Thanks for sharing this. I hope you're healing well and getting the rest you need.

Heather | 4:19 AM

Wholly agree. I don't have children, but I can tell my own story. My parents emphasized the importance of academic achievement FAR more than looks, and far more than being athletic, otherwise known as keeping fit. Now I'm nearing 30 and thinking, "Wait a tick, isn't it also important to honor your body and be healthy? To establish bonds with other women through being GIRLY?" The body is important. Community is important.

Margaret | 4:27 AM

Amen. I'm having a girl in December and it already feels so much more complicated than having my son, but it's not. I do not intend to keep my daughter from "girly" things, and I do not intend to keep her from an education, or from doing exactly what she is called to do on this earth, even if beauty AND intellect be damned. If she is called to live in a village in Africa and never need another tube of lipstick or a college degree, then that is fine. We do seem to miss something when we focus so hard on removing a part of who women are, a part of what we are gifted with. No, you don't need endless compliments to be a beautiful woman, but hiding beauty from our daughters altogether is suppressing something natural, too.

Alaythea | 4:59 AM

I actually wrote a post about this same article a while back. It too rubbed me the wrong way and I feel exactly like you do about it. I feel like growing up I always doubted my outward appearance because my mother made out that beauty was something to almost be ashamed of. And I feel like that has led to some low esteem issues. My daughter is beautiful and I tell her and so do others but they also compliment her on being smart and funny as well! There has to be a balance, it can't be ALL about looks but it can't NOT be either.

Claire | 5:15 AM

I love this, and completely agree. I grew up with very supportive parents who addressed all aspects of my personality and appearance throughout my life, and I think I'm a happier, fuller person because of it.

When I went to college, though, one of my friends constantly called me "vain" and "shallow" and occasionally a "slut" because I straightened my hair and wore makeup. Apparently that was the equivalent of a mindless bimbo to her. I always tried to explain that there's nothing wrong with being feminine and "girly" - it's fun! It makes you feel good! And, shockingly enough, you can still be serious and smart, too. I have to wonder what it's like to put such huge restrictions on yourself. I mean, really? A girl with a little makeup on is a slut? That is some backwards logic, and I would hate to inflict that kind of thinking on another woman.

Your daughters are all beautiful, by the way!

Melissa | 5:17 AM

Beautifully written and WELL SAID!

Margie | 5:21 AM

Oh, how I wish I could have you over for coffee once a week. Thank you for your wise perspective and your calm. This makes such wonderful sense.

Unknown | 5:31 AM

So true-and glad from the comments that others agree! I always felt so so torn between cute and smart. Then I discovered I was both. So there, all you critics that made me feel crappy for wearing glitter AND talking about postmodern deconstructionism. But I have two lovely red-headed girls now and I've discovered this: each individual is different. Duh. One is into princesses, hardcore. One is a pre-engineer. Both are great! I view my role to be support staff. I need to guide and encourage them to read and use their brains but also enjoy dance parties. 'Cause we all, deep down, love dance parties. (Ok, most every girl does at least). Also- I compliment boys all the time on their appearance. Boys are cute- darling things. Why would I not compliment them? Bloom makes it sound as if we only notice the way girls looks. Again, duh. Oversimplification is my take on the original article. I just can't truck with that. I want to be lots of things at once- don't we all?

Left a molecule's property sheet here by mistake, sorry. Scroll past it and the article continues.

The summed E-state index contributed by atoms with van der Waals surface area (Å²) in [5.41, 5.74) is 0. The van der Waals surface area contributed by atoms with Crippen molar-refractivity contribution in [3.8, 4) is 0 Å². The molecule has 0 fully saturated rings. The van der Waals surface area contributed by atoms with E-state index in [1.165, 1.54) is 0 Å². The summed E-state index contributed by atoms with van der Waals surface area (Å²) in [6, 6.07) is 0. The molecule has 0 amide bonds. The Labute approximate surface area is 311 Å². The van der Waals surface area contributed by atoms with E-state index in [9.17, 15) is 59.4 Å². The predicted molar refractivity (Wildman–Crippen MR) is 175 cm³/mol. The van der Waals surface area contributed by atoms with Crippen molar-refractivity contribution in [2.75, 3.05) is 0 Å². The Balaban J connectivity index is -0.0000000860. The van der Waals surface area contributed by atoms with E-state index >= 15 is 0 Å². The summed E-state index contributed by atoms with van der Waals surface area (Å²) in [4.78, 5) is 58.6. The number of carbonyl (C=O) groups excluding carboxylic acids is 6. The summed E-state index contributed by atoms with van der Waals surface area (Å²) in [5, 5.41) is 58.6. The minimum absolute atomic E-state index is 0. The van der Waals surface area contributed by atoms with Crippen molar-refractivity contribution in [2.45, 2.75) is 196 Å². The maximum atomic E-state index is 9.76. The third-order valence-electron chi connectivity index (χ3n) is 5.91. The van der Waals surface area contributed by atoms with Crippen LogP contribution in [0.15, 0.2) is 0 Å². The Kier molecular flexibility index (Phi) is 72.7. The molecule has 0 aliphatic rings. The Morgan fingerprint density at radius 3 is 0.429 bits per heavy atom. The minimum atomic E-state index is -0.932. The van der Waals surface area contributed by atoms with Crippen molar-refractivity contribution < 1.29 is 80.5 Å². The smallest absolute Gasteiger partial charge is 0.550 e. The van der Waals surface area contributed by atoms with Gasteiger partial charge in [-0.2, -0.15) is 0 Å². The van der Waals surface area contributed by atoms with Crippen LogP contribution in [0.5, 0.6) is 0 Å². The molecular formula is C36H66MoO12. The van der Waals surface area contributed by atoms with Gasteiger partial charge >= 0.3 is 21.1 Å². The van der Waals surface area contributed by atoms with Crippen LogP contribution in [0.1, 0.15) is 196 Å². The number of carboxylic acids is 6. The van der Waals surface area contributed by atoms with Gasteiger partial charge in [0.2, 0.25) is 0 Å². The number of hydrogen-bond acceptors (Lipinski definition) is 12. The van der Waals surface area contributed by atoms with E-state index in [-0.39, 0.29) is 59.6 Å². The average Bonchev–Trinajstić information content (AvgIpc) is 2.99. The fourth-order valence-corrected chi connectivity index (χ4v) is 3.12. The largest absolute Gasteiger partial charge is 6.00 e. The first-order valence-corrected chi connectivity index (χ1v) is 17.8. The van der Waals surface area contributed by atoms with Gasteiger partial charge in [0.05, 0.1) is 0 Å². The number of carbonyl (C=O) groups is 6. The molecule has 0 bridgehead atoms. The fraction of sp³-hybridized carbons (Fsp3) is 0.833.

jessica | 5:48 AM

Please, stop apologizing for turning this into a baby blog. The other day you promised something like "other posts -not about babies ". That's great and all but I need some more baby!!!! More baby!!!
oh and great post by the way. I have a 17 yr old girl and wow the stuff she's going through. No amount of complimenting her brains would help right now. She needs to hear how beautiful she is.

margosita | 6:14 AM

Honestly, I loved the Lisa Bloom piece. Not only because I think she's right, but because of all the conversations and blog posts that came out of it. Like this one! And the many you linked to!

I didn't feel she was talking much about parenting her own children. I thought it was about how you approach girls who aren't yours. Because it is different. You have so much more opportunity to tell your own daughters they are smart and beautiful than you do your friend's daughter. Her argument is not that no one should ever be complimented on their looks, just that girls should be complimented on other things, too.

Also, I think the article was a good wake-up call for adults. Because it's not just that we need to teach girls to value more than their looks, I really believe we need to teach adults the same lesson. It's a horrible, bad, ingrained habit to automatically tell girls we think they are pretty because it limits ourselves as much as it limits them. Adults and parents need to value little girls for their brains, too, and if this is one way we can re-teach ourselves to do that, I support it 100.

Indigo Children | 6:26 AM

I agree with: "The one thing I do know is that the greatest gift I can give my daughter is for me to be happy, fulfilled, satisfied both as an artist and a mother. This also means being myself 100%. Being “me”[...]"